Businesses brace for #MeToo movement

Businesses brace for #MeToo movement

Recent high-profile allegations of sexual harassment have led a major accounting firm to issue a warning on the need to better understand and respect responsibilities in the workplace.

Since last year, there has been a groundswell of support for the #MeToo movement on social media, which aims in part to expose sexual harassment in the workplace, triggered by the landslide of sexual misconduct allegations against high-profile Hollywood producer Harvey Weinstein.

Speaking to My Business’ sister publication Accountants Daily, KPMG workplace and employment law director Elizabeth Ticehurst said that while sexual harassment in the workplace is not a new concern, the #MeToo campaign has pushed the issue into the forefront of people’s minds.

“Sexual harassment is nothing new in the employment law context; it’s been unlawful in Australia since 1984, with the Sex Discrimination Act, and even before that in the various states,” she said.

“But people are feeling more empowered to speak up about it than perhaps they used to be.

“There might be potentially a chance of complaints being made now where before, people might have stayed silent, or there may be more of a trend of women sharing stories with each other and coming forward as a group.”

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Ms Ticehurst said businesses can’t escape from the reality that their employees might misbehave, and as such, must ensure they have the right policies in place to avoid being held liable to the actions of a rogue individual.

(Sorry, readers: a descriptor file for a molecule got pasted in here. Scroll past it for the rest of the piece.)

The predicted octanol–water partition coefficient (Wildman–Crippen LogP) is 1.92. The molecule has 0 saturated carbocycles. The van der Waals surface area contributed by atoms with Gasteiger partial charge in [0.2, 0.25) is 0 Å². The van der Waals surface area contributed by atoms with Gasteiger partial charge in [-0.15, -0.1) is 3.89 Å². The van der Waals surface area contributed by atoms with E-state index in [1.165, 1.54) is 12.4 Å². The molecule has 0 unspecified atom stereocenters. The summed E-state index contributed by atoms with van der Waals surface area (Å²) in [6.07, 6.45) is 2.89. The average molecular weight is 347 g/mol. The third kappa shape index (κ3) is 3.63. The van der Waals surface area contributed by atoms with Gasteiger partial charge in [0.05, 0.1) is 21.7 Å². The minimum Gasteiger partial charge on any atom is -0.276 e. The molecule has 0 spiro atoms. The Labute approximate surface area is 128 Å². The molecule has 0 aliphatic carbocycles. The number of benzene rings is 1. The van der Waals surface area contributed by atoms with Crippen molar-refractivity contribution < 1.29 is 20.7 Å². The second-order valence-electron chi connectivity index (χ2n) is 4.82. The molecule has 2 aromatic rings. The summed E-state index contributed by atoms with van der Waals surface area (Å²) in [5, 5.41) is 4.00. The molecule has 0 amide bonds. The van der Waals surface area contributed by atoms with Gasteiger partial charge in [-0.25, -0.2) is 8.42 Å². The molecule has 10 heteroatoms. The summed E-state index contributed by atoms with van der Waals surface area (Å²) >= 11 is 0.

“Under the sex discrimination law, a company can be held liable for the actions of an employee, and that is usually what sexual harassment claims in Australia are about,” said Ms Ticehurst.

“You can tell people the behaviour that you expect, you can have all the right policies in place, you can have all the right things in their contract but you’re always going to have people who misbehave. People are people, these things will happen, it’s the risk of doing business, it’s the risk of having people work in your workplace, it’s often not able to be avoided.

“However, you are not automatically liable for the things that one of your employees does. There was a case in 2016 in the Northern Territory where a company was found to be not liable for sexual harassment committed by one of their employees because they did everything they could to prevent it.”

Ms Ticehurst added: “A lot of it is common sense, like having a policy that tells employees that this kind of behaviour is not acceptable. It’s things like training employees in the policy to make sure they are aware of it and haven’t just read it, but they know what is expected of them, and it’s also dealing with complaints appropriately.”

Further, Ms Ticehurst believes a draft whistleblowers bill introduced in October last year will “really shake things up” across all areas of the economy. As such, she is imploring businesses to examine and review their current policies.

“Until now, whistleblower protections have been there but they’ve been really piecemeal and they are quite limited in their application,” Ms Ticehurst said.

“The new whisteblowing protection bill, if it comes into force as it is, would make a big difference.

“The disclosures covered by it are significantly larger so it could cover just about any kind of misconduct or improper state of affairs in the workplace and in my view that would include workplace grievances that might not be a breach of any law, just a complaint against your manager or even complaints about bullying so a very wide scope of things that you could make a disclosure about and a wide scope of people that you can make a disclosure to.”

Businesses brace for #MeToo movement
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